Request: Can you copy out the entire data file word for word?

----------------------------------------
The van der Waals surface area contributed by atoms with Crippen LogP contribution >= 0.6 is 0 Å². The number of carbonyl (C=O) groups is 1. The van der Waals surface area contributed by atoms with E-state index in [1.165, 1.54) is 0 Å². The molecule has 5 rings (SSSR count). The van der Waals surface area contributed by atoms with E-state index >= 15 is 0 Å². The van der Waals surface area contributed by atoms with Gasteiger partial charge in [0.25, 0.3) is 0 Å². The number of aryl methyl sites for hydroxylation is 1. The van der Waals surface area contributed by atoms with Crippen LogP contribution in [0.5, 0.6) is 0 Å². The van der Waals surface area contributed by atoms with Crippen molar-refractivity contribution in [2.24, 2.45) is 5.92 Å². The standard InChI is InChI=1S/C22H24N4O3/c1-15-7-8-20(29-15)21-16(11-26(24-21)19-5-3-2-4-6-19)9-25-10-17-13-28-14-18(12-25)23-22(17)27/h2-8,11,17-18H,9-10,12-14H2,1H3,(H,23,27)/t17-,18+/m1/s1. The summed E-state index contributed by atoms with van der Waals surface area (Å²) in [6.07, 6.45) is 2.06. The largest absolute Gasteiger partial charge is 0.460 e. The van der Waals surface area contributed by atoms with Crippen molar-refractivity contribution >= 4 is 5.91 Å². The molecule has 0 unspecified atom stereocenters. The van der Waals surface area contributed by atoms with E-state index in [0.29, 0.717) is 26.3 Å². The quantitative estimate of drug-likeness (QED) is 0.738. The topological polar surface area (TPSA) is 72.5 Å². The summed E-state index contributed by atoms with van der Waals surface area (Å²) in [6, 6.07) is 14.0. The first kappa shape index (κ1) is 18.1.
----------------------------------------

The van der Waals surface area contributed by atoms with Crippen LogP contribution >= 0.6 is 0 Å². The number of carbonyl (C=O) groups is 1. The van der Waals surface area contributed by atoms with E-state index in [1.165, 1.54) is 0 Å². The molecule has 5 rings (SSSR count). The van der Waals surface area contributed by atoms with E-state index >= 15 is 0 Å². The van der Waals surface area contributed by atoms with Gasteiger partial charge in [0.25, 0.3) is 0 Å². The number of aryl methyl sites for hydroxylation is 1. The van der Waals surface area contributed by atoms with Crippen LogP contribution in [0.5, 0.6) is 0 Å². The van der Waals surface area contributed by atoms with Crippen molar-refractivity contribution in [2.24, 2.45) is 5.92 Å². The standard InChI is InChI=1S/C22H24N4O3/c1-15-7-8-20(29-15)21-16(11-26(24-21)19-5-3-2-4-6-19)9-25-10-17-13-28-14-18(12-25)23-22(17)27/h2-8,11,17-18H,9-10,12-14H2,1H3,(H,23,27)/t17-,18+/m1/s1. The summed E-state index contributed by atoms with van der Waals surface area (Å²) in [6.07, 6.45) is 2.06. The largest absolute Gasteiger partial charge is 0.460 e. The van der Waals surface area contributed by atoms with Crippen molar-refractivity contribution >= 4 is 5.91 Å². The molecule has 0 unspecified atom stereocenters. The van der Waals surface area contributed by atoms with E-state index in [0.29, 0.717) is 26.3 Å². The quantitative estimate of drug-likeness (QED) is 0.738. The topological polar surface area (TPSA) is 72.5 Å². The summed E-state index contributed by atoms with van der Waals surface area (Å²) in [6, 6.07) is 14.0. The first kappa shape index (κ1) is 18.1.